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Dizzy deconstruction: Crombie in The Drowsy Chaperone.

PHOTO: B.A. Nilsson

Vintage Revisited

By B. A. Nilsson

The Drowsy Chaperone

Music and lyrics by Lisa Lambert and Greg Morrison, book by Bob Martin and Don McKellar, directed by Casey Nicholaw

Proctor’s Theatre, Nov. 20


Back when Porter and Gershwin and Kern were cranking out their early scores and Fred Astaire was a stage star only, the American musical had a daffy innocence that took the European operetta conventions of mistaken identity and social-status conflicts, added a dollop of racial stereotyping, and rolled it into a tuneful romp.

Could escapism be any more compelling, with live actors singing and dancing their way through their problems? Not as far as one lonely apartment-dweller is concerned. Referred to only as the Man in Chair, he draws inspiration from a scratchy LP of a musical devised nearly 80 years ago. This musical is, of course, The Drowsy Chaperone, boasting a cast of vintage stars whose lives are of just as much interest to the Man in Chair as is the show itself.

He sits in an overstuffed armchair in his cluttered urban apartment, and addresses us in the wry tones of one whose loneliness has long been leavened with wit. Musical theater is his salvation, and he wants to share with us this long-forgotten show. And so, easing his record player’s tonearm into the opening grooves of side one, he notes the familiar crackle—and then the rousing overture. Soon enough, the sound transforms into the music of a live orchestra, and the apartment is invaded by the high-stepping cast.

The Drowsy Chaperone is a high-concept show, but it mines the concept wonderfully. Jonathan Crombie’s performance as the Man in Chair is gloriously funny. He reveals, through a dizzying cascade of gossip about his favorite show, his disappointments in life, making the solace he finds in this musical all the more compelling.

The musical’s cartoon characters seem all the more cartoony as they invade the Man’s apartment (I especially liked the leading man’s entrance through the refrigerator door). There’s Janet, the self-absorbed leading lady (Andrea Chamberlain), who is forsaking a successful stage career to marry handsome, ardent Robert (Mark Ledbetter). There’s the imperious producer, Feldzieg (Cliff Bemis), and Kitty (Marla Mindelle), his airheaded secretary.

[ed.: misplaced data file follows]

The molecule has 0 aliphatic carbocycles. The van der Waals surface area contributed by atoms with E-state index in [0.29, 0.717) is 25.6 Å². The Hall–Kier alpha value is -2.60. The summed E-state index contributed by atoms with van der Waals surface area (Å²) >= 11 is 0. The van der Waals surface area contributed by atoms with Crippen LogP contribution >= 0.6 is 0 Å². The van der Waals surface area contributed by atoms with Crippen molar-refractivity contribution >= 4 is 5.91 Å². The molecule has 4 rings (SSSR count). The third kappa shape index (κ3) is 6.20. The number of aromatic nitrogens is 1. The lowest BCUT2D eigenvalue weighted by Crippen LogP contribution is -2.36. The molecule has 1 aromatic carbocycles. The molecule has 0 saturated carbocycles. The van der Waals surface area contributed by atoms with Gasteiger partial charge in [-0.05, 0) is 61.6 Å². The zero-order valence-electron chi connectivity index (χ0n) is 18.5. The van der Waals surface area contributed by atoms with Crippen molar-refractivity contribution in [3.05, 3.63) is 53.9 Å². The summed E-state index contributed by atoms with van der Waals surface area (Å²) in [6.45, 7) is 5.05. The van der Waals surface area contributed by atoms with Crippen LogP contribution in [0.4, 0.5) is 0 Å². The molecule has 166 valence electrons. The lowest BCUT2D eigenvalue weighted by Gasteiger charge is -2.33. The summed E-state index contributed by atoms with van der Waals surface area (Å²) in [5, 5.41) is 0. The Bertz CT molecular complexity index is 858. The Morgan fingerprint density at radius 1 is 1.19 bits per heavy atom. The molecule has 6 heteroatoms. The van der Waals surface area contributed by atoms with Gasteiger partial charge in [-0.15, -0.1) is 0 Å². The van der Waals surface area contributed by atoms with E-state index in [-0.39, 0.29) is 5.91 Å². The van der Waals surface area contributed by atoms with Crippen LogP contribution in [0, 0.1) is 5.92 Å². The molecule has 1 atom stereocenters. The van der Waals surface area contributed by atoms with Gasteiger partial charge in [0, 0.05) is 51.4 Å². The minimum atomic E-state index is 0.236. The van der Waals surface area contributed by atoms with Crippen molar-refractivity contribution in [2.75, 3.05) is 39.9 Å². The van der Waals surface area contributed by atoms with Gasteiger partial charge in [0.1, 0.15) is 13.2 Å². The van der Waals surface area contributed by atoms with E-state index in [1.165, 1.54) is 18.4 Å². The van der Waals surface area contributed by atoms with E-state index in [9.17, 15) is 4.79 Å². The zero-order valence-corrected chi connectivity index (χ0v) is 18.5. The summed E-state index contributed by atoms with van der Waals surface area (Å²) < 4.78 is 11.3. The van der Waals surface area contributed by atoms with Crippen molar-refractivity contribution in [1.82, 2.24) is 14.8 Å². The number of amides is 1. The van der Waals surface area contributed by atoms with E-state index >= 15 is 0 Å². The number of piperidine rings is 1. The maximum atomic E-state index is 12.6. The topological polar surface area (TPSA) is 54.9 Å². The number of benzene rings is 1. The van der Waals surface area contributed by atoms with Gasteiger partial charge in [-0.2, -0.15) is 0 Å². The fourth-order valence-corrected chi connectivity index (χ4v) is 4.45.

The original Broadway production featured real-life brothers as a pair of gangsters who, posing as pastry chefs, are charged with stopping the wedding. Brothers Paul and Peter Riopelle were featured in this tour, stealing their way through their scenes, although they were matched in terms of exuberant energy by James Moye as overblown professional Latin lover Aldolpho, complete with a white streak down the middle of his slick black pompadour.

The title character would have been an Aline MacMahon role in its day. Here, the versatile Nancy Opel plays the tippling chaperone who sings the showstopping anthem “As We Stumble Along” even as she triggers the token mistaken-identity subplot.

Although the musical kicks off with a rousing opening, for me the real kick comes early on when best-man George (Richard Vida) tapdances through the number “Cold Feet,” his virtuosity soon matched when Ledbetter’s Robert joins in. By the end of it, the stage literally is smoking, one of many over-the-top effects that works because so much of the show is played at that level.

This is no surprise coming from director-choreographer Casey Nicholaw, who masterminded the footwork in Spamalot. It’s easy for a production like this to slip into mere silliness, which palls quickly, but Nicholaw never lets his actors lose sight of the sincerity at the heart of this show. Improbable as it all is, we want to believe in the sheer fun of it, and this we’re encouraged to do.

Characters in vintage musicals often worked in pairs or trios, in roles written for vaudeville teams. That’s the provenance, our Man in Chair explains, of the roles of the vacant Mrs. Tottendale and her butler, Underling. She was Ukulele Lil, and of course produces that instrument by the show’s finale. Georgia Engel originated the role on Broadway, and her performance is a low-key delight, well matched by Robert Dorfman’s weary, spit-take-laden butler.

The score, by Lisa Lambert and Greg Morrison, is an amiable pastiche of jazz-era song styles, and the lyrics, while they rarely reach the wit level of Porter or Hart, are nicely crafted and draw plenty of laughs.

Few actual ’20s-era musicals see the light of day anymore. Perhaps this is the most effective way to resurrect that spirit. It certainly inspired a clever, im mensely entertaining show with showstopping performances all over the place.

While we may not share the Man in Chair’s deconstructionist dilemma or waltz into our own living-room musical, we can parlay enjoyment of this show into an unembarrassed celebration of vintage musicals—those bubbly wonders created before special effects took over the stage.


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